The kart racing world is about to get a bit smaller. Representatives of the Rock Island Grand Prix street race, in anticipation of becoming licensed by the FIA/CIK in 2003, visited 8 karting manufacturers and 2 tracks in Italy. Their goal was to...
The kart racing world is about to get a bit smaller.
Representatives of the Rock Island Grand Prix street race, in anticipation of becoming licensed by the FIA/CIK in 2003, visited 8 karting manufacturers and 2 tracks in Italy. Their goal was to learn more about the international karting classes that will be added to the 2003 Grand Prix lineup, and the equipment and specifications associated with them.
The Rock Island Grand Prix has applied for a license and been inspected with plans to become the only CIK-licensed track in the United States. The Grand Prix has also applied to be added to the CIK world calendar as an international open event.
CIK classes to be featured at Rock Island in 2003 will include Intercontinental C and Intercontinental A. When the license is approved, any B level (intercontinental class) driver currently licensed in any of the 103 nations that participate in the sport of karting, would be eligible to legally participate in the Rock Island Grand Prix.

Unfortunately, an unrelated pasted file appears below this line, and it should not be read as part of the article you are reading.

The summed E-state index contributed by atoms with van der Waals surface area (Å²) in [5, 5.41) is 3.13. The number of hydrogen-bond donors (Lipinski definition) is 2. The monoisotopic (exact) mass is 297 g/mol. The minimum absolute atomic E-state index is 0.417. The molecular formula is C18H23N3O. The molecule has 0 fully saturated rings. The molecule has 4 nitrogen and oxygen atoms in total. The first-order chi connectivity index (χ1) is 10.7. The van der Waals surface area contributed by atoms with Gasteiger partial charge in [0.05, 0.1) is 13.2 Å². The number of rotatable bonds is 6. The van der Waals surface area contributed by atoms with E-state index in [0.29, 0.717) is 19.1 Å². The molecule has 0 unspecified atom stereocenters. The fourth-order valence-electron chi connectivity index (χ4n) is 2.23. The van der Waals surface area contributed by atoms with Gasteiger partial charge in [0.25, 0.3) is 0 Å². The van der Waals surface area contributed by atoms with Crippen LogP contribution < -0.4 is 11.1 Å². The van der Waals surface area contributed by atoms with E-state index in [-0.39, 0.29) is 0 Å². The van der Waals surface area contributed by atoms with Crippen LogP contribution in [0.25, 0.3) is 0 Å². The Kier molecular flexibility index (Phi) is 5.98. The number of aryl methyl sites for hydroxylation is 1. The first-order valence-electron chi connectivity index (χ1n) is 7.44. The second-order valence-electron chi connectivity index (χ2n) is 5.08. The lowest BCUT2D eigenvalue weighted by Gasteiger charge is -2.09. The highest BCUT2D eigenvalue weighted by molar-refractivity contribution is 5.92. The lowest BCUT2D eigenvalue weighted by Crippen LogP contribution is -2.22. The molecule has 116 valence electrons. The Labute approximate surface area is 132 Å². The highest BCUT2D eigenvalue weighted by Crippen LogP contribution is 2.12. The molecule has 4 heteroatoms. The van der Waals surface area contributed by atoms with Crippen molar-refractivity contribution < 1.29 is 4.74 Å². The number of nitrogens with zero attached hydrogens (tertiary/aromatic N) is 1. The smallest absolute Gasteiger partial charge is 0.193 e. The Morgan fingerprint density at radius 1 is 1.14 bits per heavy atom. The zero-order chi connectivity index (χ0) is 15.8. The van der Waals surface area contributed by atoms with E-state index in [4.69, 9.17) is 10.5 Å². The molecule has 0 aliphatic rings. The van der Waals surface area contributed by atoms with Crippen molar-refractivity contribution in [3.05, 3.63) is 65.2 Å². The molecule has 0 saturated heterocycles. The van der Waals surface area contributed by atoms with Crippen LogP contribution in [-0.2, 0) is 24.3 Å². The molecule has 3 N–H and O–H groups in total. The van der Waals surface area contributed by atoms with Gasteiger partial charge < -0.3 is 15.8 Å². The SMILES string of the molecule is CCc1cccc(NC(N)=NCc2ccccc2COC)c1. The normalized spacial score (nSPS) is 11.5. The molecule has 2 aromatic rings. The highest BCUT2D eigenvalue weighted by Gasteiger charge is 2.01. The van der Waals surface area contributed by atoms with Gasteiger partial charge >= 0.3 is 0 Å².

The group from the Rock Island Grand Prix, and the Quad Cities Convention and Visitor's Bureau, traveled to Italy with Grand Prix race director Tom Argy Jr. as part of the TCM Racing Factory Tour. In their quest to learn more about international karting they met with top factory executives at CRG, Tony Kart, Italsistem, SKM & Intrepid, MBA, IAME, Rakama, and Birel. Future trips are planned to meet with other factories.
They met with Mike Wilson, 6-time karting world champion at Rakama, Danilo Rossi, 5-time world champion driver at CRG, and Gianlunco Beggio, 5-time gearbox world champion at Birel. They saw the new chassis undergoing homologation as well as newly designed, safety-tested body work. They met with distributors and visited the new SKM and Tony Kart factories.
The group saw Achille Parrilla's innovative new 4-cycle rotary valve Rocket that puts out 58 horsepower, and held extensive discussions about the future of the new touch-and-go (TAG), easy to maintain, electric start motors that will greatly expand interest in kart racing.
They also visited the racing circuits at Parma and Lonato.
``There is so much change going on in the industry that people can't comprehend it. It amazes even me,'' said Tom Argy Jr. who organized the trip through his management company, TCM Racing.
``TAG looks like a super way to keep 2-cycle racing growing strong within the industry. The 4-cycle technical advancements are so incredible that its creating controversy within the industry toward the implementation of the new pre-destined CIK class structure,'' Argy said.
``I've always been proud of the Rock Island Grand Prix race committee for recognizing trends in the sport that enable the event to be successful and continue to grow. Now it has come to the point where Rock Island is no longer a reflecftion of the times, it is fast becoming a window to the future.''
The group was enthusiastically welcomed at each of its stops. Their goal of learning more about international racing and the problems foreign drivers may face going to a different country, were more than realized during the trip.